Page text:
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Posts tagged ‘exclusively family law’

For a Divorce Trial, is $430,000 in Legal Fees Too Much?

For a Divorce Trial, is $430,000 in Legal Fees Too Much?

Anyone who has gone through a divorce will know that legal costs can get out of control. But consider the recent Ontario case of McCabe v Tissot, where the court was asked to rule on whether the husband should pay the wife’s legal fees of $430,000, part of divorce litigation that “financially devastated” both former spouses, and which saw the wife alone rack up almost $1 million in legal fees overall.

The court’s first step was to determine which member of the sparring couple had been the successful party at trial, because under Ontario civil procedure this is essentially the starting-point for determining how costs should be apportioned, although additional factors come into play as well. Both parties claimed that they had been entirely successful on all significant issues.

Perhaps not surprisingly, in addition to disputing her entitlement the husband also took issue with the wife’s dollar-figure: the $430,000 she was claiming was both excessive and disproportionate, in his view. The wife had chosen to endlessly litigate to the point where both parties’ financial stability, and thus the well-being of their son, was in jeopardy.  He said that for his own part, he had been financially ruined by the whole process.

The court, after considering the various circumstances (including the reasonableness of the parties’ positions at trial, the offers to settle they had exchanged, and prior courts orders), agreed that the wife had been more successful overall. But it rejected the notion that she should receive the full costs she was claiming. The court said:

[t]he amount of legal fees spent by the parties on this litigation is astronomical and completely unreasonable. The [wife] has mortgaged her home and has very little equity left as was her evidence at trial and as set out in her sworn Financial Statements. The [husband] also spent an exorbitant amount on legal fees borrowing funds from his parents to finance the first trial. The [wife] alone has spent close to $1 million on legal fees and disbursements. The [husband] borrowed over $393,000 from his parents. The fees spent by the parties are completely disproportionate to the issues before the court.

The court continued:

The parties lost sight of what is reasonable and what is proportionate. The financial devastation suffered by this family will last a lifetime. Most importantly it will once again negatively impact their son….

And further:

…from the spring of 2013 onward conflict ensued and they attended court numerous times, obtaining approximately 41 court orders. Not only did this financially devastate the parties and affect Liam detrimentally as set out in my Reasons, but it also resulted in the use of an inordinate amount of judicial resources. My only hope is that the parties have now come to the realization that the destruction both financially and emotionally was not worth it and they will not become embroiled in further litigation in the future. Only time will tell.

After reviewing all the relevant factors, the court concluded that legal costs in the amount of $125,000 were payable by the husband to the wife in the matter.

For the full text of the decision, see:

McCabe v Tissot, 2016 ONSC 4443 (CanLII)

At Russell Alexander, Family Lawyers our focus is exclusively family law, offering pre-separation legal advice and assisting clients with family related issues including: custody and access, separation agreements, child and spousal support, division of family property, paternity disputes, and enforcement of court orders. For more information, visit us at RussellAlexander.com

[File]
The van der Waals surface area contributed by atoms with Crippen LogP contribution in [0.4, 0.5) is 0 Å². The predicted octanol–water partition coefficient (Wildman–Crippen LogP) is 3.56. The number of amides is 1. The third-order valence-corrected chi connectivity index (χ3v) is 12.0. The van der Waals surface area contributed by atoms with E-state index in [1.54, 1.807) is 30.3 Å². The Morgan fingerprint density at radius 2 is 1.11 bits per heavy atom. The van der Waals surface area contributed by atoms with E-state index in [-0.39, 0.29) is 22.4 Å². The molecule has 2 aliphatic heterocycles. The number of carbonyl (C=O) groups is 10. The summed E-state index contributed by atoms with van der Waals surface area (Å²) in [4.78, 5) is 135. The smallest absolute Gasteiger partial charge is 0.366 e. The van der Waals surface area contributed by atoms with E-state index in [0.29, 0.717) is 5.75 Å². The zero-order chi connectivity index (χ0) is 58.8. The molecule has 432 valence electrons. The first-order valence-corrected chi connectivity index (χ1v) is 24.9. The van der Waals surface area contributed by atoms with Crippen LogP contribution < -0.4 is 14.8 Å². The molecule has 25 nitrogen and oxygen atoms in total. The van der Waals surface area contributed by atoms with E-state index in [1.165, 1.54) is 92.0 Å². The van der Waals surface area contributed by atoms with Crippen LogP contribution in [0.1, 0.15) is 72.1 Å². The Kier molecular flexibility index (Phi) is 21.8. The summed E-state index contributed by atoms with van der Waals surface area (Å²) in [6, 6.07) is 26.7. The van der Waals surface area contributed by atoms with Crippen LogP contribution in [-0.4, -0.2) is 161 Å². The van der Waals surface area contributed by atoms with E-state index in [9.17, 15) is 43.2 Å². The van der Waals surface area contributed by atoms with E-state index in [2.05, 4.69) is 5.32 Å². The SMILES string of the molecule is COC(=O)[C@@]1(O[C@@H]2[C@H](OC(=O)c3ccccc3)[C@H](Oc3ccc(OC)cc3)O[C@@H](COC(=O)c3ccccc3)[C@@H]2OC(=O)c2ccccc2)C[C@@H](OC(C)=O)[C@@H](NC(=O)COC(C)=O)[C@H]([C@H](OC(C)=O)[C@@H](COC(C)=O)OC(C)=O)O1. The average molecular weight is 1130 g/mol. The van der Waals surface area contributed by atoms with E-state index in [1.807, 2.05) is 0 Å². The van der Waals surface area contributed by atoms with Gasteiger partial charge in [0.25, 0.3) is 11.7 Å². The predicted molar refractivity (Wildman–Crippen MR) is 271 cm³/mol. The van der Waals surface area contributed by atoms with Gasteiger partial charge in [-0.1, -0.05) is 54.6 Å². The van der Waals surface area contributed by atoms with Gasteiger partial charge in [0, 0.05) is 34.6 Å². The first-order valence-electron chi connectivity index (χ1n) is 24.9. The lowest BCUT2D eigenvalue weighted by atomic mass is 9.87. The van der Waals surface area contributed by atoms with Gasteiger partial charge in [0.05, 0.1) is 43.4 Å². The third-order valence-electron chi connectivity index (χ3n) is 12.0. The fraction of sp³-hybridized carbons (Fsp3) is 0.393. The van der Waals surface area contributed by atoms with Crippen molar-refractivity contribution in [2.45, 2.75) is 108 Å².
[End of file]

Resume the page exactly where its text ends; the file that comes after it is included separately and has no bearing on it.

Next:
“The Courthouse is Not a Restaurant,” Says Exasperated Judge

“The Courthouse is Not a Restaurant,” Says Exasperated Judge

The mother was as self-represented litigant who had “very aggressively” pursued multiple claims against the father, and had filed more than 430 documents since their litigation began almost 10 years earlier. Those documents were part of a long history of numerous motions, appeals and a litany of related procedures to contest virtually every aspect of untangling their former relationship, including settling out child custody and support of their two children.
In advance of one of those many motions, the mother had arbitrarily and on short notice absented herself from a half-day court hearing that had been scheduled for March 1, 2013. Less than a week before the motion she had faxed a letter to the court, indicating that she could not attend.

In the court’s e-mail reply, it advised the mother that an adjournment could not be granted without the father’s input, and that since the father’s lawyer would not consent in advance, she could make the request in person at the scheduled hearing date and take her chances.

Instead, the mother failed to show up at the hearing at all. Nor did she call in. She later claimed that she had mixed her calendar up.

The father asked the court for an order forcing the mother to pay for the legal costs he had wasted in preparing for a motion that she did not even bother to attend.

The court, after concluding that the mother’s excuse for missing the hearing date “stretches credulity past its breaking point”, entertained striking out the mother’s motion outright, but ultimately decided to strike it off the list and impose significant costs against her instead.

In its lengthy rebuke of the mother’s conduct, the court wrote:

In coming to my decision I had to deal with a matter of increasing judicial awareness in Canada, namely how to sanction or impose meaningful consequences on irresponsible and inappropriate behaviour by a litigant.


Adding to the difficulties of this case is the “customer-service” expectations that the mother brings to these proceedings. Unlike a retail environment, where the customer is king, the administration of justice cannot possibly proceed in any meaningful way if litigants adopt a customer-service mentality at the courthouse.